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Multitable Inserts

Multitable inserts were introduced in Oracle 9i to allow a single INSERT INTO .. SELECT statement to conditionally, or unconditionally, insert into multiple tables. This statement reduces table scans and PL/SQL code necessary for performing multiple conditional inserts compared to previous versions. It's main use is for the ETL process in data warehouses where it can be parallelized and/or convert non-relational data into a relational format.

The Oracle documentation uses the term "multitable inserts", but other resources hyphenate the name, so you will also see it written as "multi-table inserts".

Setup

Create and populate a test table to act as the source of the data for the basic examples, as well as three destination tables based on the source table, but with no rows.

CREATE TABLE source_tab AS
SELECT level AS id,
       'Description of ' || level AS description
FROM   dual
CONNECT BY level <= 10;


CREATE TABLE dest_tab1 AS
SELECT * FROM source_tab WHERE 1=2;

CREATE TABLE dest_tab2 AS
SELECT * FROM source_tab WHERE 1=2;

CREATE TABLE dest_tab3 AS
SELECT * FROM source_tab WHERE 1=2;


SELECT * FROM source_tab;

        ID DESCRIPTION
---------- -------------------------------------------------------
         1 Description of 1
         2 Description of 2
         3 Description of 3
         4 Description of 4
         5 Description of 5
         6 Description of 6
         7 Description of 7
         8 Description of 8
         9 Description of 9
        10 Description of 10

10 rows selected.

SQL>

Create and populate a test table to act as the source for the pivot example, and an empty destination table.

CREATE TABLE pivot_source (
  id       NUMBER,
  mon_val  NUMBER,
  tue_val  NUMBER,
  wed_val  NUMBER,
  thu_val  NUMBER,
  fri_val  NUMBER
);

INSERT INTO pivot_source VALUES (1, 111, 222, 333, 444, 555);
INSERT INTO pivot_source VALUES (2, 111, 222, 333, 444, 555);

CREATE TABLE pivot_dest (
  id   NUMBER,
  day  VARCHAR2(3),
  val  NUMBER
);

Unconditional INSERT ALL

When using an unconditional INSERT ALL statement, each row produced by the driving query results in a new row in each of the tables listed in the INTO clauses. In the example below, the driving query returns 10 rows, which means we will see 30 rows inserted, 10 in each table.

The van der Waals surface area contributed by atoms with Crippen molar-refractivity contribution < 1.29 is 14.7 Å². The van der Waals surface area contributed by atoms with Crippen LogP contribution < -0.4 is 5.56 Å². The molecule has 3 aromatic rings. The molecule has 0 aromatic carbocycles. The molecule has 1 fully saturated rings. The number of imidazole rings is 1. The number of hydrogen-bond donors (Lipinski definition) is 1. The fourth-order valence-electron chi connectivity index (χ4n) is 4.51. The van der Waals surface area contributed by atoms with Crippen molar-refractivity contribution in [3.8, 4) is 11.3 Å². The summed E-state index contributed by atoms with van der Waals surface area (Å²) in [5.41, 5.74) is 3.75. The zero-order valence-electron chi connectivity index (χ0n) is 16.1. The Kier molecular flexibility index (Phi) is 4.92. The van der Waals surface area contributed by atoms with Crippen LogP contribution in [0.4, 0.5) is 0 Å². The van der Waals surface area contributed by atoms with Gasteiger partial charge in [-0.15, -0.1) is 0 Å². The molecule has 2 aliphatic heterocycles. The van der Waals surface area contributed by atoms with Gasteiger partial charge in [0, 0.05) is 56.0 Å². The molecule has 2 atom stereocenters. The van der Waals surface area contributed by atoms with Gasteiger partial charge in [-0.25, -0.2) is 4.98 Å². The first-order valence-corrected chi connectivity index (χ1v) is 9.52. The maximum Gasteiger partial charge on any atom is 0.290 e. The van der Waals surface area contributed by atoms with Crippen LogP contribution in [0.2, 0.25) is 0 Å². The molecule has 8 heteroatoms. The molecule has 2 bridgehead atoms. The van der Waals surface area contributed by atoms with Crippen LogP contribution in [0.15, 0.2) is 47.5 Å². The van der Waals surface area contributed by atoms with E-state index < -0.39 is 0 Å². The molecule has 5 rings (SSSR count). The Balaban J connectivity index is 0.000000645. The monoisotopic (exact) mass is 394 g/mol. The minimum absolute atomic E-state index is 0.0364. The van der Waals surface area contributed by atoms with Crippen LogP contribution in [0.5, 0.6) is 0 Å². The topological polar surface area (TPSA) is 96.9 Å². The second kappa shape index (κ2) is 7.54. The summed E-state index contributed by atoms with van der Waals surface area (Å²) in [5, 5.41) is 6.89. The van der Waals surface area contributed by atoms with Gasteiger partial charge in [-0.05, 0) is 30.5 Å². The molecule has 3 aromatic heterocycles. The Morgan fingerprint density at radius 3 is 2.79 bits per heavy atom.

INSERT ALL
  INTO dest_tab1 VALUES(id, description)
  INTO dest_tab2 VALUES(id, description)
  INTO dest_tab3 VALUES(id, description)
SELECT id, description
FROM   source_tab;

30 rows inserted.

SQL>

An unconditional INSERT ALL statement can be used to pivot or split data. In the following example we convert each single row representing a week of data into separate rows for each day.

INSERT ALL
  INTO pivot_dest VALUES (id, 'mon', mon_val)
  INTO pivot_dest VALUES (id, 'tue', tue_val)
  INTO pivot_dest VALUES (id, 'wed', wed_val)
  INTO pivot_dest VALUES (id, 'thu', thu_val)
  INTO pivot_dest VALUES (id, 'fri', fri_val)
SELECT *
FROM   pivot_source;

10 rows inserted.

SQL>


SELECT *
FROM   pivot_dest;

        ID DAY        VAL
---------- --- ----------
         1 mon        111
         2 mon        111
         1 tue        222
         2 tue        222
         1 wed        333
         2 wed        333
         1 thu        444
         2 thu        444
         1 fri        555
         2 fri        555

10 rows selected.

SQL>

Conditional INSERT ALL

In a conditional INSERT ALL statement, conditions can be added to the INTO clauses, which means the total number of rows inserted may be less that the number of source rows multiplied by the number of INTO clauses. It looks similar to a CASE expression, but each condition is always tested based on the current row from the driving query.

In the following example we insert into into different tables depending on the range of the ID value.

INSERT ALL
  WHEN id <= 3 THEN
    INTO dest_tab1 VALUES(id, description)
  WHEN id BETWEEN 4 AND 7 THEN
    INTO dest_tab2 VALUES(id, description)
  WHEN id >= 8 THEN
    INTO dest_tab3 VALUES(id, description)
SELECT id, description
FROM   source_tab;

10 rows inserted.

SQL>

A single condition can be used for multiple INTO clauses.

INSERT ALL
  WHEN id <= 3 THEN
    INTO dest_tab1 VALUES(id, description)
  WHEN id BETWEEN 4 AND 7 THEN
    INTO dest_tab2 VALUES(id, description)
    INTO dest_tab3 VALUES(id, description)
SELECT id, description
FROM   source_tab;

11 rows inserted.

SQL>

You can use a condition of "1=1" to force all rows into a table.

INSERT ALL
  WHEN id <= 3 THEN
    INTO dest_tab1 VALUES(id, description)
  WHEN id BETWEEN 4 AND 7 THEN
    INTO dest_tab2 VALUES(id, description)
  WHEN 1=1 THEN
    INTO dest_tab3 VALUES(id, description)
SELECT id, description
FROM   source_tab;

17 rows inserted.

SQL>

INSERT FIRST

Using INSERT FIRST makes the multitable insert work like a CASE expression, so the conditions are tested until the first match is found, and no further conditions are tested. We can also include an optional ELSE clause to catch any rows not already cause by a previous condition.

INSERT FIRST
  WHEN id <= 3 THEN
    INTO dest_tab1 VALUES(id, description)
  WHEN id <= 5 THEN
    INTO dest_tab2 VALUES(id, description)
  ELSE
    INTO dest_tab3 VALUES(id, description)
SELECT id, description
FROM   source_tab;

10 rows inserted.

SQL>


INSERT FIRST
  WHEN id <= 3 THEN
    INTO dest_tab1 VALUES(id, description)
  ELSE
    INTO dest_tab2 VALUES(id, description)
    INTO dest_tab3 VALUES(id, description)
SELECT id, description
FROM   source_tab;

17 rows inserted.

SQL>

Restrictions

The restrictions on multitable insertss are as follows.

For more information see:

Hope this helps. Regards Tim...

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